5-6-20: Four Noble Truths - Dukkha (3 of 5) Happiness
3:09PM May 6, 2020
So good morning.
And this is the third talk in a series of five. To discuss the first of the Four Noble Truths, the noble truth of suffering. And the task of this truth is to understand suffering. It's a call to stop and take a good look at a bumper sticker for Buddhists could be I stop for suffering, in the sense that this is really something to look at and to be with and look But it can seem that this emphasis on suffering lends itself to despair to discouragement because you know that which pushed you to just suffer suffer more just look at the suffering which is so difficult to have
a good number of years ago I learned of a woman who when she was a teenager, she lived in this general area, I think maybe in a place called Menlo Park near here in the 1960s. She grew up there as a teenager in Menlo Park was one of these centers for
the Grateful Dead, Ken Kesey, the merry pranksters kind of the went part of the the bubbling up the origins of the whole psychedelic movement?
So I don't know if it was connected to that but her and her high school friends two other young women
had heard that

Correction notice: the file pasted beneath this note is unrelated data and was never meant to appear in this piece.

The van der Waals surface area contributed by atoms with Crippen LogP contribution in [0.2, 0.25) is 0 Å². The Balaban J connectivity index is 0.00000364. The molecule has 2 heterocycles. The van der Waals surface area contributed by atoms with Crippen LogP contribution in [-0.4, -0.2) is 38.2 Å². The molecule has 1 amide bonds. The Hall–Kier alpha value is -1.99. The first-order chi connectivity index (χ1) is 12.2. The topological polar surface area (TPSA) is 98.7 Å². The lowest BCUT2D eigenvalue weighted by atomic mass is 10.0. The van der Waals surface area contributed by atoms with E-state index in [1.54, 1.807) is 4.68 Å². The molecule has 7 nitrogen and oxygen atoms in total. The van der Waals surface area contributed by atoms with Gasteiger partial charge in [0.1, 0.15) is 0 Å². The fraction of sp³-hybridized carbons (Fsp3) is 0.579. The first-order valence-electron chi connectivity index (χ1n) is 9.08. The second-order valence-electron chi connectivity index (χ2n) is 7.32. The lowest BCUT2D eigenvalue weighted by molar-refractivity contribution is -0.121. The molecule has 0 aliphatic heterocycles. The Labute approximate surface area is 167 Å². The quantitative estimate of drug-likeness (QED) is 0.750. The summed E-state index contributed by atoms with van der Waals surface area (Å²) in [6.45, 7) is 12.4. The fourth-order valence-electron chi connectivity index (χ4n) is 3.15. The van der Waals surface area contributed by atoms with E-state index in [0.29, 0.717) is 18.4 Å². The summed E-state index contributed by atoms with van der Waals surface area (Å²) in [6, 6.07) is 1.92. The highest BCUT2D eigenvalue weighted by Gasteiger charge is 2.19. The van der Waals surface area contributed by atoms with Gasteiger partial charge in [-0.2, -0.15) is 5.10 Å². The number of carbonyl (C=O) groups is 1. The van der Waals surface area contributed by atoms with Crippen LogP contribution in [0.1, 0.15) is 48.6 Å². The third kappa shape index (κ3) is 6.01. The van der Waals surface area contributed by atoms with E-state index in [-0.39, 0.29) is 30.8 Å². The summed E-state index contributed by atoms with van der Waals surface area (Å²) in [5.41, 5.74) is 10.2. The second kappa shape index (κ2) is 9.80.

there was a Zen teacher in San Francisco who could teach them how to get high without taking psychedelics without taking drugs. And so they took traveled up to San Francisco was about 35 miles I think, up to San Francisco to see shouldn't Rio Suzuki Roshi, the founder of San Francisco Zen center, Susie, Susie rushy at when he was in Japan town, little temple in Japanese, for the Japanese community and part of Jeff of before he started Zen center. So maybe it was 1965 or something. And, and they came, he would receive them and they told that told him why they were there, they, they'd heard that you could teach them how to be happy how to get high without taking any Drugs. And he sat down, welcome them in. And he proceeded to give them a teaching about the Four Noble Truths, the truth of suffering, the truth of the arising of suffering, the cessation of suffering, and practice leading to the cessation of suffering. Well, this was not what these young women had gone to San Francisco to learn to get this lecture about suffering. However, this Zen teacher as he was talking about suffering, he was just so happy. And and in Congo, in Congo, Congo good grew with the heat of suffering, talking about suffering and being so happy was the reason why one of those three this then went on to become a Zen student and was a Zen student for many, many years. So yes, Buddhism does emphasize suffering, looking at it honest assessment of it to real kind of not turning away, not shutting down not pretending it's differently or, or making some kind of romantic view of reality that doesn't really recognize the severity, the seriousness though scale of suffering that human beings experience. It's not sense Buddhism is meant to be quite realistic. And at the same time, the Buddha also emphasized happiness was known to be a very happy person and refer to the people who had engaged in the practice of freedom from suffering as the happy ones. And if you read the teachings of the Buddha, the instructions that Buddha gave for a path to the end of suffering, that path is a happy path. He emphasized doing the things that cultivated happiness, gladness, joy. Some people call it rapture, variety of forms of well being. And that, in that cultivation of well being of happiness, that creates the conditions, to be able to really be with suffering, look at suffering in the deepest kind of way. It prepares the ground for a person to be able to see suffering, in its depth and its fullness. the suffering of human beings has layers and layers and layers. And often what we see on the surface and what we can identify is kind of our immediate suffering, has deep tentacles, deep roots inside and to really go deep deep down inside to feel the core, central suffering of our lives. That which may be has been our companion for lifetime, that which doesn't come and go with. But you know, really, if you're really quiet and still can really feel the deepest attachments, the deepest things that we care most about are most scared about or, or most resist that